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Reviewed: Tesla Model S part 2: Delivery and first impressions

This article was been published more than 6months ago. The information contained herein may be outdated.

Following on from the ordering and pre-delivery review, here are my first impressions of the Model S. Once the car was off-loaded in Drammen, our DS contacted me, and we settled on a delivery time that suited us. Arriving at the Drammen Service Center, we were greeted by the staff, offered coffee and a seat while our DS finished up with another customer. Our DS handed us over to another associate who handled the handover.

We arrived in the downstairs garage where our beautiful deep blue was hooked up to the wall outlet, and flanked by three others. The rear seat and trunk was filled with the set of extra wheels, and the car looked as beautiful as one would hope. The only problem we encountered was the fact that the front trunk latch had a tendency to seize up, necessitating manual release with the button installed for that express purpose.

The associate took the car up to the garage to have that looked at, while we headed upstairs to pick out a few extras, such as sunshades for the panorama roof, and a full set of all-weather mats. We then proceeded to head out onto the highway. As the car arrived with the 6.2 version of the software the auto-pilot feature was not available, though the TACC was.

If you’ve driven a car with an automatic transmission, driving the Model S is as similar as makes no real difference. Like an automatic transmission car, it has Drive, Neutral and Reverse gear settings, but there the similarities end. Unlike a conventional car, the drive system does not have a transmission; instead it transfers the power directly to the drivetrain.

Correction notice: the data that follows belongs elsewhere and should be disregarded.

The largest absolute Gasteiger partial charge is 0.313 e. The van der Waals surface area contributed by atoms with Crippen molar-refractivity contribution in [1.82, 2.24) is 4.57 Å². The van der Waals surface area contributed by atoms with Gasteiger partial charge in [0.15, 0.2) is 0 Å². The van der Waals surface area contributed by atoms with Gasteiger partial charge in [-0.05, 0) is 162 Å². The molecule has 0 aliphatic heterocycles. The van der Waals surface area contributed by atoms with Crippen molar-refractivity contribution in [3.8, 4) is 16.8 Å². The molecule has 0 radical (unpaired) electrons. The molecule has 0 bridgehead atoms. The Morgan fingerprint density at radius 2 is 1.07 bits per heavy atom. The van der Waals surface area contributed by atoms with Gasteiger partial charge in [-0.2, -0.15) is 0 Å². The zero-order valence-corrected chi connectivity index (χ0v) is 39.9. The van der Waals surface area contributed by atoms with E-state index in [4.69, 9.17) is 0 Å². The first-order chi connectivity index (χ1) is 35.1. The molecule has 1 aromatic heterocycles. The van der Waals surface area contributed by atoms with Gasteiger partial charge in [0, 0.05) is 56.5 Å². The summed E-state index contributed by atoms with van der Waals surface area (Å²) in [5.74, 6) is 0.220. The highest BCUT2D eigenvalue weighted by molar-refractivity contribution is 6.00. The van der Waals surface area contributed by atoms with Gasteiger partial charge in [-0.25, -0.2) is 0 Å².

Being a rear-wheel drive vehicle – we eschewed the four wheel drive option, deciding to save the money, while getting the significantly larger front trunk – it handles differently than a front-wheel drive car. Notably, it is far more tail-happy, with has a tendency to oversteer – particularly on slippery conditions. It takes a bit of getting used to, and only a few weeks after we took delivery, Norway saw some pretty heavy snow fall. Still, it handles beautifully, and is a pleasure to drive.

The TACC and auto-pilot both work well, and allows me to keep more attention on the traffic. With the 7.0 software upgrade, the dashboard visualises what both systems are “seeing”, allowing me to correct the choices made by them – if applicable. And while on that subject – the upgrade was performed quickly, and I encountered no issues with the installation.

One major concern voiced by EV opponents is range. With the Model S, Tesla says, that is a moot point due to its up to 528 kilometers of range . While I agree in the principle of it, I will say this: driving an EV is a paradigm shift. Whereas I previously only refilled my car when it was very nearly empty, I now plug in as often as I can. I have come into the habit of looking for public chargers, and take that into consideration when deciding on where to park. It’s a change, but not an unwelcome one, and the added distance from parking spot to my final destination is a non-issue – I could do with the exercise anyway.

All in all, I am very happy with the Model S, and am looking forward to driving it around for years to come.

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